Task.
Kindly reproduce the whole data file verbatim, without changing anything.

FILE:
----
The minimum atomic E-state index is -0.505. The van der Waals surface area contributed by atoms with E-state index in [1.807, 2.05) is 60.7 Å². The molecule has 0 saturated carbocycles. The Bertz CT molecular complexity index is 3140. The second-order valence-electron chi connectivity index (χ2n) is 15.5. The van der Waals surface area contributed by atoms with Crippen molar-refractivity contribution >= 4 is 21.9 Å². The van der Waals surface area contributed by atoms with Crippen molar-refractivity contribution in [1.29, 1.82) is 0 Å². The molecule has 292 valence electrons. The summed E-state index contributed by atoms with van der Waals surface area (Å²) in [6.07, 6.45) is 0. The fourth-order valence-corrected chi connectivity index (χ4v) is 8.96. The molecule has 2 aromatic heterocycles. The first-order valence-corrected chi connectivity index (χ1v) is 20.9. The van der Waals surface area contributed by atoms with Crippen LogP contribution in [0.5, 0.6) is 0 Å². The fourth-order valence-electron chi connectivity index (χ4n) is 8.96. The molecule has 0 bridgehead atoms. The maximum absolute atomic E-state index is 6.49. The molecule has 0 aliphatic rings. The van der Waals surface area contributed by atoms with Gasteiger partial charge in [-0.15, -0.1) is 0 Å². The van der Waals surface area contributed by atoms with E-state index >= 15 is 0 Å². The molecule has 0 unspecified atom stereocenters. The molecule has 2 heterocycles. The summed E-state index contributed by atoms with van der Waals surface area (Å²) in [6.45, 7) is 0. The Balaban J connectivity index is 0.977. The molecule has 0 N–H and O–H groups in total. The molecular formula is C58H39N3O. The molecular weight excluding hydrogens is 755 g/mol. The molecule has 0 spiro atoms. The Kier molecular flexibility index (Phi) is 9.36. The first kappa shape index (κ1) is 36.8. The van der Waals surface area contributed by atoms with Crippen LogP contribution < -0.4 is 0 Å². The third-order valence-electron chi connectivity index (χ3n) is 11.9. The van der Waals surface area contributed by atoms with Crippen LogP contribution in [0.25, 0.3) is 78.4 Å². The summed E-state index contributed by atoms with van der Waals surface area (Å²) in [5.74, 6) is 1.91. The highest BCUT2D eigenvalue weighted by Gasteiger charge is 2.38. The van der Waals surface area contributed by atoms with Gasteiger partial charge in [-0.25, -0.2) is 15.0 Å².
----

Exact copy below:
The minimum atomic E-state index is -0.505. The van der Waals surface area contributed by atoms with E-state index in [1.807, 2.05) is 60.7 Å². The molecule has 0 saturated carbocycles. The Bertz CT molecular complexity index is 3140. The second-order valence-electron chi connectivity index (χ2n) is 15.5. The van der Waals surface area contributed by atoms with Crippen molar-refractivity contribution >= 4 is 21.9 Å². The van der Waals surface area contributed by atoms with Crippen molar-refractivity contribution in [1.29, 1.82) is 0 Å². The molecule has 292 valence electrons. The summed E-state index contributed by atoms with van der Waals surface area (Å²) in [6.07, 6.45) is 0. The fourth-order valence-corrected chi connectivity index (χ4v) is 8.96. The molecule has 2 aromatic heterocycles. The first-order valence-corrected chi connectivity index (χ1v) is 20.9. The van der Waals surface area contributed by atoms with Crippen LogP contribution in [0.5, 0.6) is 0 Å². The fourth-order valence-electron chi connectivity index (χ4n) is 8.96. The molecule has 0 bridgehead atoms. The maximum absolute atomic E-state index is 6.49. The molecule has 0 aliphatic rings. The van der Waals surface area contributed by atoms with Gasteiger partial charge in [-0.15, -0.1) is 0 Å². The van der Waals surface area contributed by atoms with E-state index >= 15 is 0 Å². The molecule has 0 unspecified atom stereocenters. The molecule has 2 heterocycles. The summed E-state index contributed by atoms with van der Waals surface area (Å²) in [6.45, 7) is 0. The Balaban J connectivity index is 0.977. The molecule has 0 N–H and O–H groups in total. The molecular formula is C58H39N3O. The molecular weight excluding hydrogens is 755 g/mol. The molecule has 0 spiro atoms. The Kier molecular flexibility index (Phi) is 9.36. The first kappa shape index (κ1) is 36.8. The van der Waals surface area contributed by atoms with Crippen LogP contribution < -0.4 is 0 Å². The third-order valence-electron chi connectivity index (χ3n) is 11.9. The van der Waals surface area contributed by atoms with Crippen LogP contribution in [0.25, 0.3) is 78.4 Å². The summed E-state index contributed by atoms with van der Waals surface area (Å²) in [5.74, 6) is 1.91. The highest BCUT2D eigenvalue weighted by Gasteiger charge is 2.38. The van der Waals surface area contributed by atoms with Gasteiger partial charge in [-0.25, -0.2) is 15.0 Å².